Padilla Calls on DOJ to Make Government Services Accessible in More Languages
WASHINGTON, D.C. — U.S. Senator Alex Padilla (D-Calif.) joined Senator Jon Ossoff (D-Ga.) and 18 of their Senate colleagues in working to make government services accessible in more languages by calling on U.S. Attorney General Merrick Garland to direct Federal agencies to update their Language Access Plans, helping ensure people whose primary language is not English can access critical information and resources in their preferred language.
“Language barriers can impact access to vital services and information related to education, the legal system, health care, housing, and more,” the Senators wrote. “We ask that you issue a memorandum directing Federal agencies to update their Language Access Plans to meet the present-day needs.”
These language plans, some of which have not been updated in nearly a decade, would direct agencies to update their websites to include language assistance services and boost the distribution of translated materials.
According to the U.S. Census Bureau, over 44 percent of Californians speak a language other than English at home. Similarly, a recent report found over 67 million households spoke a language other than English at home.
Senator Padilla is a strong advocate for accurate and accessible information in both English and non-English languages. Padilla has questioned witnesses before the Senate Homeland Security and Governmental Affairs Committee on how social media platforms are failing to address Spanish language disinformation circulating on their sites. He also sent a letter to tech CEOs to raise the alarm over the increasing rate of Spanish and other non-English language disinformation across social media platforms.
In addition to Senators Padilla and Ossoff, the letter was signed by Senators Robert Menendez (D-N.J.), Brian Schatz (D-Hawaii), Mazie Hirono (D-Hawaii), Sherrod Brown (D-Ohio), Jack Reed (D-R.I.), Amy Klobuchar (D-Minn.), Chris Van Hollen (D-Md.), Catherine Cortez Masto (D-Nev.), Ed Markey (D-Mass.), Richard Blumenthal (D-Conn.), Tammy Baldwin (D-Wis.), Cory Booker (D-N.J.), Tina Smith (D-Minn.), Reverend Raphael Warnock (D-Ga.), Martin Heinrich (D-N.M.), Jacky Rosen (D-Nev.), Tammy Duckworth (D-Ill.), and Elizabeth Warren (D-Mass.).
Full text of the letter is available here and below:
Dear Attorney General Garland:
Thank you for your continued service leading the Department of Justice (DOJ). There are more than 25 million people living in the United States who are Limited English Proficient (LEP), meaning they are not fluent in, or have difficulty communicating in, English. Language barrier scan impact access to vital services and information related to education, the legal system, healthcare, housing, and more. We ask that you issue a memorandum directing federal agencies to update their Language Access Plans to meet the present day needs of LEP individuals.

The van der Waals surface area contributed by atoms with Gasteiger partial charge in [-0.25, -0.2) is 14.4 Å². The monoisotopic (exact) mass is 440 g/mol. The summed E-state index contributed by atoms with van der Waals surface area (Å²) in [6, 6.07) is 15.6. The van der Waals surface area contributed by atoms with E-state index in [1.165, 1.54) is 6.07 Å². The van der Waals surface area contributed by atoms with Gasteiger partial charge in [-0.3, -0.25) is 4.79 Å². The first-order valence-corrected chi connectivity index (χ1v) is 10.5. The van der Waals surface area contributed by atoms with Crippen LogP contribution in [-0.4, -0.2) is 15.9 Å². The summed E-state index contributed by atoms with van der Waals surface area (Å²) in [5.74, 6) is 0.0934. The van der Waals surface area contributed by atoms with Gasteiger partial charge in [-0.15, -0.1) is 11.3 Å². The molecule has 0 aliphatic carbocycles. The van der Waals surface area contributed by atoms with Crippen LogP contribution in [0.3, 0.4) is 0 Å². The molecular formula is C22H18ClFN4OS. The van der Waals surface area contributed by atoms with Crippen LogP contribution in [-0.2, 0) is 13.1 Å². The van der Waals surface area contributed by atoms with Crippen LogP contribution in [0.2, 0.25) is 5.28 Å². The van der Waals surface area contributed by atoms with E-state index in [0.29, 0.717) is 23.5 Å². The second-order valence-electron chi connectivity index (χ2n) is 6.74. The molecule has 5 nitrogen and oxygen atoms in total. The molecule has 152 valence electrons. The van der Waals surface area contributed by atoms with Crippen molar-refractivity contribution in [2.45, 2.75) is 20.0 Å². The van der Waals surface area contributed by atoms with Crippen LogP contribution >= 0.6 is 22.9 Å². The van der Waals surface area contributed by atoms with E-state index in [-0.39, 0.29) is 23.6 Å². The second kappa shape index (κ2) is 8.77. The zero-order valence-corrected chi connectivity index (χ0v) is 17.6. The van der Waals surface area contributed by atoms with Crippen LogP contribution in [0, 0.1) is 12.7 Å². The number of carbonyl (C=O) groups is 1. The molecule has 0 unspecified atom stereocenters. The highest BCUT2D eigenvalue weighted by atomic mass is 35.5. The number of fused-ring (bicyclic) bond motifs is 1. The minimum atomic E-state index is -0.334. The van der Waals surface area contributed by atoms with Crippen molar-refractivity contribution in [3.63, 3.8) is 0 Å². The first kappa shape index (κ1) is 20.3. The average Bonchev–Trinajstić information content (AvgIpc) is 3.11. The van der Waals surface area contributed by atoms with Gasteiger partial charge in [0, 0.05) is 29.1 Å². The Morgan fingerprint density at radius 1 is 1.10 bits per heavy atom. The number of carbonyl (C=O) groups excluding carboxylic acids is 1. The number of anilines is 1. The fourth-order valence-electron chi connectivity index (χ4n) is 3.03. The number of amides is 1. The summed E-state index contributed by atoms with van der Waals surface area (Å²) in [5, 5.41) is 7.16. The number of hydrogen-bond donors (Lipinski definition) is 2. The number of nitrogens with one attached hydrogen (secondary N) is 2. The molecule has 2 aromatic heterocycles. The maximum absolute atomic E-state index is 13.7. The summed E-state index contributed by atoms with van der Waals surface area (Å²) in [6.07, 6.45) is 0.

In 2000, Executive Order 13166 directed federal agencies to develop Language Access Plans outlining systems to make services and resources available to LEP individuals. The Executive Order also directed agencies to issue guidance to federal grant recipients outlining their Title VI obligations to provide all users, regardless of language ability, with “meaningful access” to their services.
In 2011, after agencies demonstrated varying degrees of progress on language accessibility, the DOJ issued a memorandum renewing the federal government’s commitment to language access. This memo directed agencies to update their Language Access Plans to comply with Executive Order 13166. These plans are available on LEP.gov, yet some have not been updated since 2012.
We ask that you issue a similar memorandum directing all federal agencies to submit updated Language Access Plans to the Federal Coordination and Compliance Section of the DOJ within a year. The plans should address how agencies will make their documents available online in as many languages as possible. Using the newly released guide “Improving Access to Public Websites and Digital Services for Limited English Proficient (LEP) Persons,” developed by the Title VI Interagency Working Group, agencies should audit their websites and digital services to ensure that all vital information (and the directions to navigate to that information) is accessible to LEP persons. For example, agencies should confirm that their websites contain multilingual tagline notices informing LEP persons of the availability of language assistance services. The plans should also include information about how the agencies will educate nonprofits, businesses, and local government entities about the existence of translated materials to ensure that they reach LEP populations.
With new census data at hand for agencies to better understand the demographics of the populations they are currently serving and evolving technology, now is the time to enforce our nation’s commitment to language access. We respectfully request that you respond to our request by February 25, 2022.